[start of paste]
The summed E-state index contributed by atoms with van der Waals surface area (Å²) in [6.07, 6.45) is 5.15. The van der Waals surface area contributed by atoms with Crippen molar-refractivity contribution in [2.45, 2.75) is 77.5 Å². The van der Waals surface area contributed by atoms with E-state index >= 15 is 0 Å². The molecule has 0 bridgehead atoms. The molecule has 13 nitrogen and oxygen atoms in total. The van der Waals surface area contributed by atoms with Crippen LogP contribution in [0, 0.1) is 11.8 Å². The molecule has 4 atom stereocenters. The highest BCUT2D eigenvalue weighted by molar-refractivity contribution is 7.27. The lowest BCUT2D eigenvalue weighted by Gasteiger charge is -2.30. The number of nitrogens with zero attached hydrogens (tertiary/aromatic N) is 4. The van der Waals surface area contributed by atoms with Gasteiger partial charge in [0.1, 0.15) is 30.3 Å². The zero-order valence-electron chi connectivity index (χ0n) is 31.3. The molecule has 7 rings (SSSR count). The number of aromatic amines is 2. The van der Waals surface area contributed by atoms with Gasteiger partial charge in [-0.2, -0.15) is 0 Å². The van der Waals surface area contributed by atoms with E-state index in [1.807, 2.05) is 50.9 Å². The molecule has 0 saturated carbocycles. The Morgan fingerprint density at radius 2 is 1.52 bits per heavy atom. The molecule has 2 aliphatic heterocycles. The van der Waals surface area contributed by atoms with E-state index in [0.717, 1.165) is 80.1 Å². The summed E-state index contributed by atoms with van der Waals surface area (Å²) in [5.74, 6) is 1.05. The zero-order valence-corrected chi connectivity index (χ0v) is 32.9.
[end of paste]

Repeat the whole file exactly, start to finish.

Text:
The summed E-state index contributed by atoms with van der Waals surface area (Å²) in [6.07, 6.45) is 5.15. The van der Waals surface area contributed by atoms with Crippen molar-refractivity contribution in [2.45, 2.75) is 77.5 Å². The van der Waals surface area contributed by atoms with E-state index >= 15 is 0 Å². The molecule has 0 bridgehead atoms. The molecule has 13 nitrogen and oxygen atoms in total. The van der Waals surface area contributed by atoms with Crippen LogP contribution in [0, 0.1) is 11.8 Å². The molecule has 4 atom stereocenters. The highest BCUT2D eigenvalue weighted by molar-refractivity contribution is 7.27. The lowest BCUT2D eigenvalue weighted by Gasteiger charge is -2.30. The number of nitrogens with zero attached hydrogens (tertiary/aromatic N) is 4. The van der Waals surface area contributed by atoms with Gasteiger partial charge in [0.1, 0.15) is 30.3 Å². The zero-order valence-electron chi connectivity index (χ0n) is 31.3. The molecule has 7 rings (SSSR count). The number of aromatic amines is 2. The van der Waals surface area contributed by atoms with Gasteiger partial charge in [-0.2, -0.15) is 0 Å². The van der Waals surface area contributed by atoms with E-state index in [1.807, 2.05) is 50.9 Å². The molecule has 0 saturated carbocycles. The Morgan fingerprint density at radius 2 is 1.52 bits per heavy atom. The molecule has 2 aliphatic heterocycles. The van der Waals surface area contributed by atoms with E-state index in [0.717, 1.165) is 80.1 Å². The summed E-state index contributed by atoms with van der Waals surface area (Å²) in [5.74, 6) is 1.05. The zero-order valence-corrected chi connectivity index (χ0v) is 32.9.